I will never ‘get it’ in the moment, at the time when ‘it’ matters.

There will always be this ‘gap’ where I will always feel one too many steps behind, letting my family down in stupid arguments escalated only because of my defensiveness and reactions, saying things in the heat of the moment that I don’t mean at all, and have never felt that I could control (and now it seems I was right on that, so relief again, right here for that)…

I’ll always be running to catch up to the answers I don’t know, to the questions I don’t know how to articulate – let alone ask.

And I have been ‘watching’ myself more. Now that I have an aspie awareness, I have been more hard on myself in some ways, more ‘in my head’ when I am in a group, observing my thoughts and criticising myself when I should be listening to what people are saying instead of thinking whether they can tell that I am not being very chatty or whether I am smiling at the right parts of their conversation, just enough to make them comfortable but not too much that it’s off-putting for them, or whether they can tell that I am different…

Lorelai Gilmore - Gilmore Girls

It’s just been intense. I had to take a break. And the only why I know how to ‘switch off’ from one obsession is to find another. So I have been watching the whole series of Gilmore Girls on Netflix in my spare time. And my, it’s been good! So many aspie character traits (not intentional, I don’t think) are celebrated on that show 🙂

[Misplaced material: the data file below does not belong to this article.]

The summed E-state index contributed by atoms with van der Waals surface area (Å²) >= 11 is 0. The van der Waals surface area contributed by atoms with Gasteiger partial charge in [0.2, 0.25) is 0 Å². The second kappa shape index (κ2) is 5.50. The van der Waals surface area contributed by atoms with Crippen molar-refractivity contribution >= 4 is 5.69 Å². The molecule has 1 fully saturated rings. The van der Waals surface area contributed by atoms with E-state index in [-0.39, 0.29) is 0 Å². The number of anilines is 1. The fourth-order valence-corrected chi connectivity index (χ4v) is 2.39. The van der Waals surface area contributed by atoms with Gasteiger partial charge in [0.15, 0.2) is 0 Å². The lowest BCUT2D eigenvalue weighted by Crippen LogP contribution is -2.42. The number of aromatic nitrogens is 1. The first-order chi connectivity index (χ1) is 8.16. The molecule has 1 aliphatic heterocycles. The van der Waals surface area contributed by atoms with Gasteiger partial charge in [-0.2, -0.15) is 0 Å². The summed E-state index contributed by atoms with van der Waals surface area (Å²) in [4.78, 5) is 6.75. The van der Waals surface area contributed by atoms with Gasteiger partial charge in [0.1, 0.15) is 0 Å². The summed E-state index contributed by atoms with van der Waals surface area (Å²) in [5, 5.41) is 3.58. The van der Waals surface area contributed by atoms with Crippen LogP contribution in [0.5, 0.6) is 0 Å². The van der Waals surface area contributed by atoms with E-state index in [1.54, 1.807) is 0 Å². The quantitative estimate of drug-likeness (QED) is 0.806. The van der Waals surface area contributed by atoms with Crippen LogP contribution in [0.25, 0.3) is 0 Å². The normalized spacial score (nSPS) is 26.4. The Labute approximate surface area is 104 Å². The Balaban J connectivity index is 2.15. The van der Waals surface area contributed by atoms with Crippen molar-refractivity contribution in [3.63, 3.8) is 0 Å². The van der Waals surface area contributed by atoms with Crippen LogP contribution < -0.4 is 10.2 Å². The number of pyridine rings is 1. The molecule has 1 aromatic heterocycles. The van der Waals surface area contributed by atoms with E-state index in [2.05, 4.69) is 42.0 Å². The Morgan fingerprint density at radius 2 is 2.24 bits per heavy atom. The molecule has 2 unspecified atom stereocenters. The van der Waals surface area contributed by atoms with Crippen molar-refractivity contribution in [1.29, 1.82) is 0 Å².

I will come back soon, promise.

Thinking Outside the Box

I read in Temple Grandin’s book (The Autistic Brain) this weekend that Aspies are good problem solvers because we don’t think ‘inside the box’, so to speak, like neurotypicals tend to do. In fact, it is believed that there is no box for the way that we think, which is why we can make connections between many seemingly unconnected pieces of information, which fuel our creative innovative-ness. This is backed up in neuroscience where fMRI neuroimaging scans of an autistic brain show many areas ‘lighting up’ in response to a particular task, whereas activity in the NT brain tends to be localised to fewer areas.

I shared this with my friend this weekend and it reminded him of a lateral thinking test he did at school when he was a teenager, where he was the only one who got it right. He gave it to me to do and said, “you literally have to think ‘outside the box’ to get it correct”. Naturally, he had me at ‘literally’.

It took me a couple of minutes, but I got it! So I want to share it with you also.

Grab a pen and paper and draw 9 dots as follows:


The rules are:

  1. You must connect ALL the dots with FOUR lines or less.
  2. You cannot take your pen off the paper.
  3. You cannot retrace the same line, so the next line starts where the last one ended.

Let me know how you get on in the comments but please don’t give it away for anyone 🙂

Does anyone know of any more tests like these?